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What You Should Know About Life Insurance Death Benefits

iQuanti: Life insurance helps you make sure your loved ones are financially stable if you pass away. There are many types of life insurance policies, including term and whole life insurance, but one thing they all have in common is that they pay out a death benefit to your beneficiaries when you die. Let’s dive deeper into how life insurance death benefits work and some key things to know about them.

What is a death benefit?

The death benefit is the money a life insurance policy pays your beneficiaries when you die. Depending on the policy, they can range from a few thousand dollars to millions. Death benefits are generally not subject to income taxes, meaning they can provide your beneficiaries with tax-free funds.

How does the death benefit work?

When you get a life insurance policy, you’ll name your beneficiaries, or those that the death benefit proceeds will go to when you pass away. Then, you’ll begin paying premiums to keep your policy in force. If you get term life insurance, you’ll pay premiums throughout the term (which typically ranges from 10 to 30 years). If you’re still alive once the term ends, you’ll stop paying premiums and your coverage will expire.

If you get a permanent life insurance policy, you’ll continue paying premiums until you die, since coverage lasts for your lifetime. Once you die, your insurer will pay the death benefit to your beneficiaries.

Every type of life insurance policy has a death benefit, although the way they work can differ. For instance, some policies may have an adjustable death benefit that you can increase or decrease, subject to certain conditions.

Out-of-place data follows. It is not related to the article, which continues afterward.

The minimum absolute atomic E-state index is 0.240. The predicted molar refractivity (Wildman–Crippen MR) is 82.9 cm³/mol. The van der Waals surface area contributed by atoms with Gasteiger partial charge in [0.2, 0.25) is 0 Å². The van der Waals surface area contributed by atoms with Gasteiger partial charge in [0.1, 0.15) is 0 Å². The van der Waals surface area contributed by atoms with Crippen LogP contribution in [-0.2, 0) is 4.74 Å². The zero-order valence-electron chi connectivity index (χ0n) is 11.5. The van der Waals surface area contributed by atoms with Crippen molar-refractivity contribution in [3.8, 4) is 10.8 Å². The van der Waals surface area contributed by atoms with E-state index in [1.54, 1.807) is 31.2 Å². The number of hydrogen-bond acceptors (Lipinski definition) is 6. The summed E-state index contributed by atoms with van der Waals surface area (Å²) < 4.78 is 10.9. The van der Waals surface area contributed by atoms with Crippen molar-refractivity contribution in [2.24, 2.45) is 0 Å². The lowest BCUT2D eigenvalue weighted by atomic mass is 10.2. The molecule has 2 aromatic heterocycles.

Naming beneficiaries

Naming beneficiaries involves picking the people you’d like to receive the payout if you die while the policy is in force. You can name multiple beneficiaries, and they don’t just have to be family or friends — you can also designate a charity or non-profit as a beneficiary.

Many people get life insurance to provide for their children, but they should be careful: in many cases, children can only receive death benefit funds until they reach the age of majority in your state of residence. Other options could be to name your spouse as a beneficiary so they can provide for your child, or create a trust and name it the beneficiary.

How payout works

When naming your beneficiaries, you can split up your death benefit however you want. For instance, if you have four beneficiaries, you can allow each to receive 25% of the death benefit. Here are some ways beneficiaries can receive their death benefit:

Lump sum: The beneficiary receives their entire death benefit at once in the form of a check or direct deposit.
Installments: The beneficiary receives their death benefit in fixed payments until it runs out.
Annuity: The beneficiary’s death benefit is placed in an investment account that can grow every year. Then, the beneficiary is paid out of the account every year until the account is empty. Annuities may be subject to taxes.
Once you die, the life insurance company isn’t alerted right away. The beneficiary should contact them and file a death claim to initiate the payout.

How to change beneficiaries

Sometimes, policyholders need to change beneficiaries. For instance, one of their children might reach the age of majority (making them legally able to be a beneficiary), or one of their current beneficiaries might pass away.

Regardless, changing beneficiaries is easy. You can contact your insurer and request a change of beneficiary form. Then, fill it out and send it back to the insurer. You can also do the same to change the death benefit allocation among your beneficiaries.

The bottom line

The death benefit is one of the most vital parts of your life insurance policy. It allows your beneficiaries to draw on extra funds in a way that works best for them if you die while the policy is in force. That said, a higher death benefit tends to cost you more in premiums. Plus, the death benefit may work slightly differently depending on the policy. Ensure you know your beneficiaries’ financial needs and balance those against your budget when shopping for a life insurance policy.

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